In today’s world, you’re expected to know everything. That’s what Google is for, right? But as far as narrowing the search down when time is of the essence, those looking to get wise to a particular subject need a trusted path when looking for reliable information. SEO is great for business, but it’s bad for uncovering the truth.
Here’s a list of four online sources you can always count on to find the accurate information you need:
Nothing beats the defacto encyclopedia of the World Wide Web. Drown in information for hours by starting on one article and clicking on the links to others. Virtually every topic to exist in the spectrum of human understanding is covered, and Wikipedia’s popularity means it’ll always show up first second or third in a search.
As far as original thinking goes, you’re unlikely to find an online source as diverse and voluminous as TED.com. Sort by speaker, date, or theme to find uncover new information about subjects we typically take for granted, such as tying shoes and sorting laundry. Perhaps not very useful for immediate knowledge needs, it’s still good stuff to absorb for the sake of encouraging yourself to think creatively.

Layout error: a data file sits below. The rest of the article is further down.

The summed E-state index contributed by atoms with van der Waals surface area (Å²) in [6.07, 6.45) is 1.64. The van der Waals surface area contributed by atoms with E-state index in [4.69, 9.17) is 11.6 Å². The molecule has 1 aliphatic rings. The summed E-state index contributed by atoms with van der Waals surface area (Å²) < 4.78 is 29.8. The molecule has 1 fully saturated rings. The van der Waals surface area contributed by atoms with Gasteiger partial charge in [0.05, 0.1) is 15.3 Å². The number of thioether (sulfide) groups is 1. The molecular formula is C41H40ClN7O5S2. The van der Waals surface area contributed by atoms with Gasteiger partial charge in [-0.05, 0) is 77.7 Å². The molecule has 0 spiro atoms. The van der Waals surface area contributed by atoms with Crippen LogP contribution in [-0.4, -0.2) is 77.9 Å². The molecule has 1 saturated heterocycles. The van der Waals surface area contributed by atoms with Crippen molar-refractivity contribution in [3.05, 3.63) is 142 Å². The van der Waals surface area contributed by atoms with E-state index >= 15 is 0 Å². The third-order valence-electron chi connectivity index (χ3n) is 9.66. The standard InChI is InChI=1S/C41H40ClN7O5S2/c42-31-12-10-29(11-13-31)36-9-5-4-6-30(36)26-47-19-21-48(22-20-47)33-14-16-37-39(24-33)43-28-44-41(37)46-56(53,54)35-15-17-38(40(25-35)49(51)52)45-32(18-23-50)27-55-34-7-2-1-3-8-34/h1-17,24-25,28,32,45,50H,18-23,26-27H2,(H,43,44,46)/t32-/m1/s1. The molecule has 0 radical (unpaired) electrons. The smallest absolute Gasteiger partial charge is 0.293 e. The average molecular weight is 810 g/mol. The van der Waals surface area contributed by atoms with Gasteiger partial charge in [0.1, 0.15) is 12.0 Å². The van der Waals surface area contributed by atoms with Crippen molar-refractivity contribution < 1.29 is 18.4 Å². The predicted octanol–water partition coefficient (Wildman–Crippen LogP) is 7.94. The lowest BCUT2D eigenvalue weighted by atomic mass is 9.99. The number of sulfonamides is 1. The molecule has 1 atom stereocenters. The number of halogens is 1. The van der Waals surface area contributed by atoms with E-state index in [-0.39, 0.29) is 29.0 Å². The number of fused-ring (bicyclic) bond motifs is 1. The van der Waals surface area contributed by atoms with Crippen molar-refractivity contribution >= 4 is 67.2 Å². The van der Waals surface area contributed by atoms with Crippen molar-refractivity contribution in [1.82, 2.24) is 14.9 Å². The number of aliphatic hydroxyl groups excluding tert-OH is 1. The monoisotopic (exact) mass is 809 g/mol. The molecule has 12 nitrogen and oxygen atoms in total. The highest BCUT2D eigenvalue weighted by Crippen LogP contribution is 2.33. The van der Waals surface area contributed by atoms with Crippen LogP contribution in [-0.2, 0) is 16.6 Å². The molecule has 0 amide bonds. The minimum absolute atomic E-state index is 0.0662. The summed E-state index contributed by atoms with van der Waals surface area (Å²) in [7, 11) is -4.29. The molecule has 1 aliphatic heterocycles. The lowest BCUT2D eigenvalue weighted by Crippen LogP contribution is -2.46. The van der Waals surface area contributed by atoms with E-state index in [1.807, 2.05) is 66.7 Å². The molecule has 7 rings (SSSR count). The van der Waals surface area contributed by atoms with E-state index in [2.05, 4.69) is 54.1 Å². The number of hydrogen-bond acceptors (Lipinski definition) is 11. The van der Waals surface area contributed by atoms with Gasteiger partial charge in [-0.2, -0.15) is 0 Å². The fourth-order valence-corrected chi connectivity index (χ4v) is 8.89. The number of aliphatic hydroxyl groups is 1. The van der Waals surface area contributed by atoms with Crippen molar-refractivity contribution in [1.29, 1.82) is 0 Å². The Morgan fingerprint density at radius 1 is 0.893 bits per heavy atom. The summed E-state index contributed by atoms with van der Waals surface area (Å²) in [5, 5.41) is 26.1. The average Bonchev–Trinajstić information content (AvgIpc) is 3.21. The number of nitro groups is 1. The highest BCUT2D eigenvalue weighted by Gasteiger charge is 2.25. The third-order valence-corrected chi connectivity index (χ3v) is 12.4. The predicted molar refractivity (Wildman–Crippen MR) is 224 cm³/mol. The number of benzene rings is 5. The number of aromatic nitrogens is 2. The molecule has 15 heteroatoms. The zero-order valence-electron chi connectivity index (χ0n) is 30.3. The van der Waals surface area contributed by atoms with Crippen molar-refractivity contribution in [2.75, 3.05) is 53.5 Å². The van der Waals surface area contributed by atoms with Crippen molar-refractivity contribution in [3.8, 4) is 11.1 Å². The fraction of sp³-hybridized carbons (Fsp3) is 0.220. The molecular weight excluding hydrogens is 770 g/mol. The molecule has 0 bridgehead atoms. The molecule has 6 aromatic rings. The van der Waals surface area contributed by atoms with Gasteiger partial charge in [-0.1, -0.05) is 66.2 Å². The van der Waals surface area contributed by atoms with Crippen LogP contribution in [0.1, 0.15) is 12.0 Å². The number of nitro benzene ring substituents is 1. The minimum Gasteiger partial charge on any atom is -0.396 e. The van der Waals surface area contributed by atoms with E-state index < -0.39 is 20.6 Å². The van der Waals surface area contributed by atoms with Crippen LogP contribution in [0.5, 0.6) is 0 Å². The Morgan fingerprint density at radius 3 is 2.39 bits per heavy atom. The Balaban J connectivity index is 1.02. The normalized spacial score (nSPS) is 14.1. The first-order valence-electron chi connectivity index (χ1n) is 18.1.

Social news aggregates are where you’re going to find anything and everything topical and late-breaking. Reddit by far is the most popular and respected of such online communities, and is sure to provide you with some fascinating new tidbit of information every time you check in, even if that’s every 20 minutes. Searching for specific subjects isn’t easy, but the multitude of forums excludes very little.
Many education experts and academic trends analysts see online video lectures as the future of learning. The web is awash with what are essentially virtual lessons covering everything from office policy awareness to advanced physics. Either check out free lectures such as those found at the Khan Academy, or use a service such as OpenSesame to find the best value on pay-per-lessons.
Sometimes your standard Google search isn’t good enough for finding information fast on-the-go. If you’re ever in the need for immediate knowledge absorption, make the aforementioned sites your first four visits.
Amanda Green is a guest writer who as written extensively on the subject of business and personal finance.
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